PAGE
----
Summary of selected research papers presented at Wood is Good

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As part of its 75th Anniversary the Institute of Wood Science and Technology (IWST), Bengaluru (formerly Bangalore), India, organised and hosted this conference.

IWST, acting under the Indian Council of Forestry Research and Education, Ministry of Environment, and government department for Forests and Climate Change, conducts research on wood science at a national level and is a centre of excellence for wood science research. Visit http://iwst.icfre.gov.in/index.html.

Some 93 papers were presented over two days on topics relating to the science and technology of wood in the standing tree, as processed and at the microscopic level in the cell wall. In addition, papers were presented on the demand and utilization of timber, timber product trade and the role that wood can play in helping alleviate climate change. Papers were presented by researchers from Asia, N. America and New Zealand.

Dr Andrew Pitman, BM TRADAs Technical Business Development Manager, was invited by Dr Krishna Pandey, the Conference Organising Secretary, to Chair the Wood Protection session and help judge the poster presentations. Dr Pandey is a wood technologist who has collaborated with Dr Pitman over many years to better understand the influence of wood weathering and decay on the changes in wood chemistry.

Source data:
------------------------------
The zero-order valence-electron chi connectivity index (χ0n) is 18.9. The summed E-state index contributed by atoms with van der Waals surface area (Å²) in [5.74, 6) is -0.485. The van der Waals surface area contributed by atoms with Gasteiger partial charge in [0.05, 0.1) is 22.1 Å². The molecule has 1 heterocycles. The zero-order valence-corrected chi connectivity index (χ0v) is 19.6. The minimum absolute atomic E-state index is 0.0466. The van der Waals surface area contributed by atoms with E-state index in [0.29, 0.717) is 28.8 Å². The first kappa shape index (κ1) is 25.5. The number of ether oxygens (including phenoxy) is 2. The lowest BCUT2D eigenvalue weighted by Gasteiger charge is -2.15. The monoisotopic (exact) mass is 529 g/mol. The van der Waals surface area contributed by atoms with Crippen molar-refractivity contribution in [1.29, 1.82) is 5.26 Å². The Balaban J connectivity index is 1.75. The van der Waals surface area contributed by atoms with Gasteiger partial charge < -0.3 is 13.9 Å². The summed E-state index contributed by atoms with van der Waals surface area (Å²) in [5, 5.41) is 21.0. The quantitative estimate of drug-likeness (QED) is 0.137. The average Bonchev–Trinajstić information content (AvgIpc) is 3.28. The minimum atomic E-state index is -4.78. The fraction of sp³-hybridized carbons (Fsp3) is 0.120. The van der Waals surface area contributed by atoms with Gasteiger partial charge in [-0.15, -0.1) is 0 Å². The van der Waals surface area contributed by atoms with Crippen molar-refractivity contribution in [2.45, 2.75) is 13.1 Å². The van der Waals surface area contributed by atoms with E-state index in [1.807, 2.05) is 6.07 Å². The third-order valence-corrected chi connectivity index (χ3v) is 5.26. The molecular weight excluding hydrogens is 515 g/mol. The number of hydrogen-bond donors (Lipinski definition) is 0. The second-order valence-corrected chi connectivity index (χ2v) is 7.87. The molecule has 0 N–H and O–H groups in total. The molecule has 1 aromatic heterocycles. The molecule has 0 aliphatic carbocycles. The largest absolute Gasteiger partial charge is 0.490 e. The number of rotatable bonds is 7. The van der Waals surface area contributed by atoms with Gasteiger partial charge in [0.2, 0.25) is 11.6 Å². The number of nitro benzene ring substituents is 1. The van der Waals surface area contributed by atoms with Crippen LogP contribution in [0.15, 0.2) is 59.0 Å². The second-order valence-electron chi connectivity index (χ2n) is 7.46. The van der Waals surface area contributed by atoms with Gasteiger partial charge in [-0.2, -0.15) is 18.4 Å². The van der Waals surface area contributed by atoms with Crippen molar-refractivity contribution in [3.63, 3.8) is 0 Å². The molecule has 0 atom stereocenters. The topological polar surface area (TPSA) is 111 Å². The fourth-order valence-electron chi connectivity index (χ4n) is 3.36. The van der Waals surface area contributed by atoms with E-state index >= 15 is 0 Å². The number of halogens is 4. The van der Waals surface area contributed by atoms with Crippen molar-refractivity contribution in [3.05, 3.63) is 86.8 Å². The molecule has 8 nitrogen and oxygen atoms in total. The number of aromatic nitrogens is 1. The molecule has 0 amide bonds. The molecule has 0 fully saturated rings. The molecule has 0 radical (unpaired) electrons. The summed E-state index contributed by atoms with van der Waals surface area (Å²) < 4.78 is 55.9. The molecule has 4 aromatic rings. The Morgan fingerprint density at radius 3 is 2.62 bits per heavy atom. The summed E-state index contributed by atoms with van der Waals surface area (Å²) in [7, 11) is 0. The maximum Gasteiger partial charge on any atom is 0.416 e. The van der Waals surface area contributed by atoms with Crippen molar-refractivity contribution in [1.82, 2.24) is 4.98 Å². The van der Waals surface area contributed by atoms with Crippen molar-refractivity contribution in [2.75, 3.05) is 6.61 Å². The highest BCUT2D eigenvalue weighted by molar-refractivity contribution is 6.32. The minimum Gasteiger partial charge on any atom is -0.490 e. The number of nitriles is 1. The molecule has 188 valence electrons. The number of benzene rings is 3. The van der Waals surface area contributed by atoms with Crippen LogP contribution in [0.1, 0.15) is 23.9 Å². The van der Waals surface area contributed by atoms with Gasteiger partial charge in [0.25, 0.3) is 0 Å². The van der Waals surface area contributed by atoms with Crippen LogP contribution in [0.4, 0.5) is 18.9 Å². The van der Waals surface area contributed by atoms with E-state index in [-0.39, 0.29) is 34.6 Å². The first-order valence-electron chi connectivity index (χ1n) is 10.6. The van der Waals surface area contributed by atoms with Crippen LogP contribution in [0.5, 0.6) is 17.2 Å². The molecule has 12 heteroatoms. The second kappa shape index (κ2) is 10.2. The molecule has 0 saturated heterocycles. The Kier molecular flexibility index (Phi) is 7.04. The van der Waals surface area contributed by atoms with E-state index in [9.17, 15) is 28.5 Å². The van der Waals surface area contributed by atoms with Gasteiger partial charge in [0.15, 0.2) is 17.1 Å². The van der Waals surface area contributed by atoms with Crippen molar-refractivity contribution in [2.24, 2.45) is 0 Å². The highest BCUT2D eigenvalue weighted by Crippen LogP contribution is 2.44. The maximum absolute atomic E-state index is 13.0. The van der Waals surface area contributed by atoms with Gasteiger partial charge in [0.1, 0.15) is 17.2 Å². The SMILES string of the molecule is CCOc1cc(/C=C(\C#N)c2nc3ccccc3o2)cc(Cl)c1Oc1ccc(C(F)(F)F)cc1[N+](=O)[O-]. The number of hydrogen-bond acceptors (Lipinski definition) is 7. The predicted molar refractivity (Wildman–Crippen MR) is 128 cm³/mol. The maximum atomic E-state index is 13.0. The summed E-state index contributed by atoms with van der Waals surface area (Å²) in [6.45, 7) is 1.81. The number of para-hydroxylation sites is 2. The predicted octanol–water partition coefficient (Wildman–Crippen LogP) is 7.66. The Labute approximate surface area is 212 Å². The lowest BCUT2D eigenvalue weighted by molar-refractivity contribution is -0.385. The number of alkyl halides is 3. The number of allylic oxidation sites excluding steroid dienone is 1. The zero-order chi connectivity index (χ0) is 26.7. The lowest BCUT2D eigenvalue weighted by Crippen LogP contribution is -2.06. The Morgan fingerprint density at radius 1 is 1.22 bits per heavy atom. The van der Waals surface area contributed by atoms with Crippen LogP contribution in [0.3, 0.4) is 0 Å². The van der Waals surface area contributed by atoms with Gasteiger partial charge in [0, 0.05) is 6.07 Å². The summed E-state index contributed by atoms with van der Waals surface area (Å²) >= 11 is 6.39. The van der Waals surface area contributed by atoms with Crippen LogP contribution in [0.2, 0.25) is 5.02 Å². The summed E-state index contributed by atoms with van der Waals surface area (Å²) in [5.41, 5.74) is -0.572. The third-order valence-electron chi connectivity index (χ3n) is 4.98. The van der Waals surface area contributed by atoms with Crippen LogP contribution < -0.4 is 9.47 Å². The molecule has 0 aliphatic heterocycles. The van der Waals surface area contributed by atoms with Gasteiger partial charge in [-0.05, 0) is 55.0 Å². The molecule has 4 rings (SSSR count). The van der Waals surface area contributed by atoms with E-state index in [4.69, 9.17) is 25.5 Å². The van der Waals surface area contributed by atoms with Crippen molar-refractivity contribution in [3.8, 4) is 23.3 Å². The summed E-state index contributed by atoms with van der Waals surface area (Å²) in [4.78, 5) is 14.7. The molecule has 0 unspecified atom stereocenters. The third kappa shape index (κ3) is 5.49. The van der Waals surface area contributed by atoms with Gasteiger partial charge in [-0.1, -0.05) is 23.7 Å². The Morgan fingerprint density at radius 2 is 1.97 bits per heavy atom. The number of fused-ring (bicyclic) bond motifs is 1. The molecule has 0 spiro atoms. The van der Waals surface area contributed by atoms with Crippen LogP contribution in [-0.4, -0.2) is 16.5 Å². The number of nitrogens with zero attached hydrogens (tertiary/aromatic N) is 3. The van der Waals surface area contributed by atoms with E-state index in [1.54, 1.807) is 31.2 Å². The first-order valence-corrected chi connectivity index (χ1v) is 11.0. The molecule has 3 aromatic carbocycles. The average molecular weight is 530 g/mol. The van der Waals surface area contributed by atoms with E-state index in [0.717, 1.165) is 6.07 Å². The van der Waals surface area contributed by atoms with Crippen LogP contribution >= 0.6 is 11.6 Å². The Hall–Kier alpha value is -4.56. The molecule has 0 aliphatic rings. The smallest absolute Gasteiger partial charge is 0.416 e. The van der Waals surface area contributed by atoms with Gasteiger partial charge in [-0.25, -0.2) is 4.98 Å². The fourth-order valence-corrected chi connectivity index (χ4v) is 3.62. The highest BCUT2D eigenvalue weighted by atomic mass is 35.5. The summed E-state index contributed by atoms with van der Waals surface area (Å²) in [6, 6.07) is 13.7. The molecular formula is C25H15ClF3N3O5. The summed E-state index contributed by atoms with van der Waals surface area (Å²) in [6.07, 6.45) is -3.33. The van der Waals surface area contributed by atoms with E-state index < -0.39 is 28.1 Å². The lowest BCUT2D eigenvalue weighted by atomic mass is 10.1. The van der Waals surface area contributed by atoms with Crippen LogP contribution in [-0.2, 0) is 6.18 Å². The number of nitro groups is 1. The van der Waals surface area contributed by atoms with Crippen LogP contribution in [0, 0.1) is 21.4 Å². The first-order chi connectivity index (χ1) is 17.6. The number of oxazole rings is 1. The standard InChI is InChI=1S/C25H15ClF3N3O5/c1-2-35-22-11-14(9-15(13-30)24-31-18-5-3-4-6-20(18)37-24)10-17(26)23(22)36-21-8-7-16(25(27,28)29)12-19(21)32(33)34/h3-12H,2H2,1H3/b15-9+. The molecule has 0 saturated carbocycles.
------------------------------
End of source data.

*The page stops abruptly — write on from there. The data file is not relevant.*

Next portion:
This conference provided an excellent opportunity to understand issues facing wood users globally and better understand some of the technologies being developed and evaluated at research institutes outside of the UK. Over 150 delegates from 8 countries attended.

In terms of general themes arising, the papers dealt with novel and often non-destructive techniques for examining wood properties either in standing trees, as converted wood or within regions of the wood cell wall. This type of research enables better decisions to be made about harvesting for specific end-uses, will prove useful in tree breeding programmes designed at improving wood quality and will allow the effects of wood-modifying chemistry to be assessed at the microscopic level. Other papers examined ways of improving wood properties using chemical and thermal modification techniques or using products derived from plants. A suite of papers dealt with the impacts of manufactured wood products on the environment through Life Cycle Assessment.

This document summarises a number of the papers presented that are of most interest to TRADA members.

Suggested Reading

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